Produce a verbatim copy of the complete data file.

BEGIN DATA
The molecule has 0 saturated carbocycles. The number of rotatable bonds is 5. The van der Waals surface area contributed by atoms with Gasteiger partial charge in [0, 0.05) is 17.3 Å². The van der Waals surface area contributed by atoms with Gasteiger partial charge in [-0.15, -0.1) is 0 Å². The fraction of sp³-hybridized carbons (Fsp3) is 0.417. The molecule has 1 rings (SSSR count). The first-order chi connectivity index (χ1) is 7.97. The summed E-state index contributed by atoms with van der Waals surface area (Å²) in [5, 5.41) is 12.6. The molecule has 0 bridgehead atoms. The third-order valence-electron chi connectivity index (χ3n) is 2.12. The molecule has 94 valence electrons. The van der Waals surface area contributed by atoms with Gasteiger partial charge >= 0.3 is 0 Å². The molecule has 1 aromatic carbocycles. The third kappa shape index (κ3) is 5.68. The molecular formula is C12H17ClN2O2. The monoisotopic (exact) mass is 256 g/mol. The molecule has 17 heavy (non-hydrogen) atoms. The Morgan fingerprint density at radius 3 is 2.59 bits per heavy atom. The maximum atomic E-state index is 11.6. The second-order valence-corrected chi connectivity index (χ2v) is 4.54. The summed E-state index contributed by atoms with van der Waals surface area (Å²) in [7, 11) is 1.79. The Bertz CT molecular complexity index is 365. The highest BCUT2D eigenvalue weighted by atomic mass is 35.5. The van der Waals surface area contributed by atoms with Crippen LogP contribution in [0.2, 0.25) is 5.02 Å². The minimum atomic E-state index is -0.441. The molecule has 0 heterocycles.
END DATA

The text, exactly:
The molecule has 0 saturated carbocycles. The number of rotatable bonds is 5. The van der Waals surface area contributed by atoms with Gasteiger partial charge in [0, 0.05) is 17.3 Å². The van der Waals surface area contributed by atoms with Gasteiger partial charge in [-0.15, -0.1) is 0 Å². The fraction of sp³-hybridized carbons (Fsp3) is 0.417. The molecule has 1 rings (SSSR count). The first-order chi connectivity index (χ1) is 7.97. The summed E-state index contributed by atoms with van der Waals surface area (Å²) in [5, 5.41) is 12.6. The molecule has 0 bridgehead atoms. The third-order valence-electron chi connectivity index (χ3n) is 2.12. The molecule has 94 valence electrons. The van der Waals surface area contributed by atoms with Gasteiger partial charge >= 0.3 is 0 Å². The molecule has 1 aromatic carbocycles. The third kappa shape index (κ3) is 5.68. The molecular formula is C12H17ClN2O2. The monoisotopic (exact) mass is 256 g/mol. The molecule has 17 heavy (non-hydrogen) atoms. The Morgan fingerprint density at radius 3 is 2.59 bits per heavy atom. The maximum atomic E-state index is 11.6. The second-order valence-corrected chi connectivity index (χ2v) is 4.54. The summed E-state index contributed by atoms with van der Waals surface area (Å²) in [7, 11) is 1.79. The Bertz CT molecular complexity index is 365. The highest BCUT2D eigenvalue weighted by atomic mass is 35.5. The van der Waals surface area contributed by atoms with Crippen LogP contribution in [0.2, 0.25) is 5.02 Å². The minimum atomic E-state index is -0.441. The molecule has 0 heterocycles.